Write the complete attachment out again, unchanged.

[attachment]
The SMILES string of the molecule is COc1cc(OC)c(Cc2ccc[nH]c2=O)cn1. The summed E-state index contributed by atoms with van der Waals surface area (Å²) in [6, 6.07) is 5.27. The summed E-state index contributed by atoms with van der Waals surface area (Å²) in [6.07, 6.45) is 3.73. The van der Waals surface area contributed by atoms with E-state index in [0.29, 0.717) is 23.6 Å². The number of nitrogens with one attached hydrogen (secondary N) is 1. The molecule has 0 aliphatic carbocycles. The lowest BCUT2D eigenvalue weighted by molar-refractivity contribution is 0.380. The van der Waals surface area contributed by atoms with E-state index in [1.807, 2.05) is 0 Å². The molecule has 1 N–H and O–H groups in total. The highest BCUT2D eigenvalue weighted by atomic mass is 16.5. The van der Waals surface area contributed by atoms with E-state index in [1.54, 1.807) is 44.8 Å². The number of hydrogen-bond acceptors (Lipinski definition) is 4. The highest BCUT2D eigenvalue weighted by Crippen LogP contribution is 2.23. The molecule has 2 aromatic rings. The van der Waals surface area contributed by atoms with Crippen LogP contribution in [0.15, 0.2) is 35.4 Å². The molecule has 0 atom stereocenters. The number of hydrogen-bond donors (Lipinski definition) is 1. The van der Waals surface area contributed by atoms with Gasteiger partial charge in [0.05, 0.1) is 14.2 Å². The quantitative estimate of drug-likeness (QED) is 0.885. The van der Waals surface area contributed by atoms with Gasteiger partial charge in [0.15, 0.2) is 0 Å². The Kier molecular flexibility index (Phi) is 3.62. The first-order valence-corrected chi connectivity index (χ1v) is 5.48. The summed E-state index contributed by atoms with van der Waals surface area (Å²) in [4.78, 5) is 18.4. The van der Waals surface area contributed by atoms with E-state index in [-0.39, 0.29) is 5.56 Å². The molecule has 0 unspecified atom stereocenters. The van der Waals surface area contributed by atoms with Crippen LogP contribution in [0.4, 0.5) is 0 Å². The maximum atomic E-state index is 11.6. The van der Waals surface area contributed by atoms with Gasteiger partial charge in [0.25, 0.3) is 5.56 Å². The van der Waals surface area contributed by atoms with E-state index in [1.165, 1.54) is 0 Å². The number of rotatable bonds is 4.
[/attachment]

The SMILES string of the molecule is COc1cc(OC)c(Cc2ccc[nH]c2=O)cn1. The summed E-state index contributed by atoms with van der Waals surface area (Å²) in [6, 6.07) is 5.27. The summed E-state index contributed by atoms with van der Waals surface area (Å²) in [6.07, 6.45) is 3.73. The van der Waals surface area contributed by atoms with E-state index in [0.29, 0.717) is 23.6 Å². The number of nitrogens with one attached hydrogen (secondary N) is 1. The molecule has 0 aliphatic carbocycles. The lowest BCUT2D eigenvalue weighted by molar-refractivity contribution is 0.380. The van der Waals surface area contributed by atoms with E-state index in [1.807, 2.05) is 0 Å². The molecule has 1 N–H and O–H groups in total. The highest BCUT2D eigenvalue weighted by atomic mass is 16.5. The van der Waals surface area contributed by atoms with E-state index in [1.54, 1.807) is 44.8 Å². The number of hydrogen-bond acceptors (Lipinski definition) is 4. The highest BCUT2D eigenvalue weighted by Crippen LogP contribution is 2.23. The molecule has 2 aromatic rings. The van der Waals surface area contributed by atoms with Crippen LogP contribution in [0.15, 0.2) is 35.4 Å². The molecule has 0 atom stereocenters. The number of hydrogen-bond donors (Lipinski definition) is 1. The van der Waals surface area contributed by atoms with Gasteiger partial charge in [0.05, 0.1) is 14.2 Å². The quantitative estimate of drug-likeness (QED) is 0.885. The van der Waals surface area contributed by atoms with Gasteiger partial charge in [0.15, 0.2) is 0 Å². The Kier molecular flexibility index (Phi) is 3.62. The first-order valence-corrected chi connectivity index (χ1v) is 5.48. The summed E-state index contributed by atoms with van der Waals surface area (Å²) in [4.78, 5) is 18.4. The van der Waals surface area contributed by atoms with E-state index in [-0.39, 0.29) is 5.56 Å². The molecule has 0 unspecified atom stereocenters. The van der Waals surface area contributed by atoms with Crippen LogP contribution in [0.4, 0.5) is 0 Å². The maximum atomic E-state index is 11.6. The van der Waals surface area contributed by atoms with Gasteiger partial charge in [0.25, 0.3) is 5.56 Å². The van der Waals surface area contributed by atoms with E-state index in [1.165, 1.54) is 0 Å². The number of rotatable bonds is 4.